Driving the Great Ocean Road is highly popular with tourists, and thousands of travellers attempt the route annually. It stretches 243 kilometres along the southeast coast of Australia, between Torquay and Allansford, near Warrnambool.
The road is a continuous two-lane road (also called a dual-lane highway), and the speed limit varies between 80 kilometres per hour and 100 kilometres per hour. Because the road is straight forward to drive on, and the road signage simple to follow, it is a pleasant drive, with little chance of getting lost.
However, as the route follows the coast, it is somewhat winding, so care needs to be taken.
Driving Australia’s Greatest Road
There are so many attractions to see, each one more beautiful than the last, and this is why it is advisable to take your time along the route. A memorable visit to the Great Ocean Road should take between two and three days.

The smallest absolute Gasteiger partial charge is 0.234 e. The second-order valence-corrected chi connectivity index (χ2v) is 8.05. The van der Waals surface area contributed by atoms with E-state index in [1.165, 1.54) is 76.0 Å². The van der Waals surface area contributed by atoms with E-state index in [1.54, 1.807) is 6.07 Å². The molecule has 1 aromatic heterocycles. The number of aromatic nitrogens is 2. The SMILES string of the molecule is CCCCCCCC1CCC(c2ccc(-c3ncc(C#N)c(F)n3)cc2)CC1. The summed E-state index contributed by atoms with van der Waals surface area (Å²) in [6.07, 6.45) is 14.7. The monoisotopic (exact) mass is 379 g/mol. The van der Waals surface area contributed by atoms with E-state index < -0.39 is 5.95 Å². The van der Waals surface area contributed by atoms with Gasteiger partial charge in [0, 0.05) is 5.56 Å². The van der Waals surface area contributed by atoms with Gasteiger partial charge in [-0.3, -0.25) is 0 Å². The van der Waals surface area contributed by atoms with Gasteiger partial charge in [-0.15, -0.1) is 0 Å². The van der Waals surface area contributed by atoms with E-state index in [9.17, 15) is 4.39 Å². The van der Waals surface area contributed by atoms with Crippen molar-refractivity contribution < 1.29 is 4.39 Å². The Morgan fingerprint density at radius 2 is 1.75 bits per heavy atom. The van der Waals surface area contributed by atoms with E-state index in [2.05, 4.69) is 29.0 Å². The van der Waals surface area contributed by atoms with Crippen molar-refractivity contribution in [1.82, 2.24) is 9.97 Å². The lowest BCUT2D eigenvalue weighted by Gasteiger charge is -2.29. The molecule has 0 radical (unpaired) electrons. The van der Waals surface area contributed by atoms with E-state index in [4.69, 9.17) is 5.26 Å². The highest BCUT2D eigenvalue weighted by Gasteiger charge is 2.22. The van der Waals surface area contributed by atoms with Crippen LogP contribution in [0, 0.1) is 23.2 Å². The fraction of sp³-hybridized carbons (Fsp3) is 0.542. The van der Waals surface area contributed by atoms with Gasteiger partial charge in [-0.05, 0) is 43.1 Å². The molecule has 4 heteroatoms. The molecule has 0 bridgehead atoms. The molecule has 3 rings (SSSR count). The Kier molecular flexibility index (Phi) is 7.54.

The majority of your drive will be along the coast, and the views will be spectacular and varied.
Many of the stretches of road, for example between Lorne, and the famous Apollo Bay, are carved into the sides of the mainland cliffs, with the Southern Ocean waves crashing against the boulders below.
A few kilometres after Apollo Bay, the Great Ocean Road meanders into Otway National Park, where you will see the raw beauty of its natural rainforests, which seem to blank out the outside world, making you feel closer to nature.
Once you emerge from the canopies, the route curves back toward the coastline, so you can once again marvel at its splendour. This stretch of your journey borders Port Campbell National Park. Driving the Great Ocean Road here takes in the edges of some stunning beaches and spectacular scenery.